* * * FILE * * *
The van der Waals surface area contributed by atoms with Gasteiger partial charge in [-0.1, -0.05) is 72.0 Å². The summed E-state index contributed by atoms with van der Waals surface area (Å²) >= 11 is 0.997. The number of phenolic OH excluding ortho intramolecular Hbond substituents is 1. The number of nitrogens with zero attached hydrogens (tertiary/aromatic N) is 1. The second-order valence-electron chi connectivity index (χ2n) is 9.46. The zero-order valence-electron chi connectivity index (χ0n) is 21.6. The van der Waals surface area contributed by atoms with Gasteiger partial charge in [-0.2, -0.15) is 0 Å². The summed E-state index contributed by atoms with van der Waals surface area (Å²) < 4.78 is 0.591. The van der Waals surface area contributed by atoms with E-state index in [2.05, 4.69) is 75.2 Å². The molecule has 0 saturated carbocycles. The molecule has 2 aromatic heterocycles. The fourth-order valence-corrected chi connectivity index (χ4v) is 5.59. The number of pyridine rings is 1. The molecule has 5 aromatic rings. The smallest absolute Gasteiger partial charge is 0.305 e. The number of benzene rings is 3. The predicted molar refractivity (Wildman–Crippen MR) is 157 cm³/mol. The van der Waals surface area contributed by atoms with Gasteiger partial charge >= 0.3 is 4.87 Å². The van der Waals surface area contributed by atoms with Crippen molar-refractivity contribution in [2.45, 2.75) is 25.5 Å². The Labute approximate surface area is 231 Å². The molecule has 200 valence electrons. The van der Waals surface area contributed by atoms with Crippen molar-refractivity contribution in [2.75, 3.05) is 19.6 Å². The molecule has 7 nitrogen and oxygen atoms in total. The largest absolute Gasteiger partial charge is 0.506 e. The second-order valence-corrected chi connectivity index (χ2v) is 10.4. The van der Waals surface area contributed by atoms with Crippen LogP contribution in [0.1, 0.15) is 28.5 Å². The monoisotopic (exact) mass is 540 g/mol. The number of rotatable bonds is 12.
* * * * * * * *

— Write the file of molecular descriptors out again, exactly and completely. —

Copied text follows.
The van der Waals surface area contributed by atoms with Gasteiger partial charge in [-0.1, -0.05) is 72.0 Å². The summed E-state index contributed by atoms with van der Waals surface area (Å²) >= 11 is 0.997. The number of phenolic OH excluding ortho intramolecular Hbond substituents is 1. The number of nitrogens with zero attached hydrogens (tertiary/aromatic N) is 1. The second-order valence-electron chi connectivity index (χ2n) is 9.46. The zero-order valence-electron chi connectivity index (χ0n) is 21.6. The van der Waals surface area contributed by atoms with Gasteiger partial charge in [-0.2, -0.15) is 0 Å². The summed E-state index contributed by atoms with van der Waals surface area (Å²) < 4.78 is 0.591. The van der Waals surface area contributed by atoms with E-state index in [2.05, 4.69) is 75.2 Å². The molecule has 0 saturated carbocycles. The molecule has 2 aromatic heterocycles. The fourth-order valence-corrected chi connectivity index (χ4v) is 5.59. The number of pyridine rings is 1. The molecule has 5 aromatic rings. The smallest absolute Gasteiger partial charge is 0.305 e. The number of benzene rings is 3. The predicted molar refractivity (Wildman–Crippen MR) is 157 cm³/mol. The van der Waals surface area contributed by atoms with Gasteiger partial charge >= 0.3 is 4.87 Å². The van der Waals surface area contributed by atoms with Crippen molar-refractivity contribution in [2.45, 2.75) is 25.5 Å². The Labute approximate surface area is 231 Å². The molecule has 200 valence electrons. The van der Waals surface area contributed by atoms with Crippen molar-refractivity contribution in [2.75, 3.05) is 19.6 Å². The molecule has 7 nitrogen and oxygen atoms in total. The largest absolute Gasteiger partial charge is 0.506 e. The second-order valence-corrected chi connectivity index (χ2v) is 10.4. The van der Waals surface area contributed by atoms with Crippen LogP contribution in [0.1, 0.15) is 28.5 Å². The monoisotopic (exact) mass is 540 g/mol. The number of rotatable bonds is 12.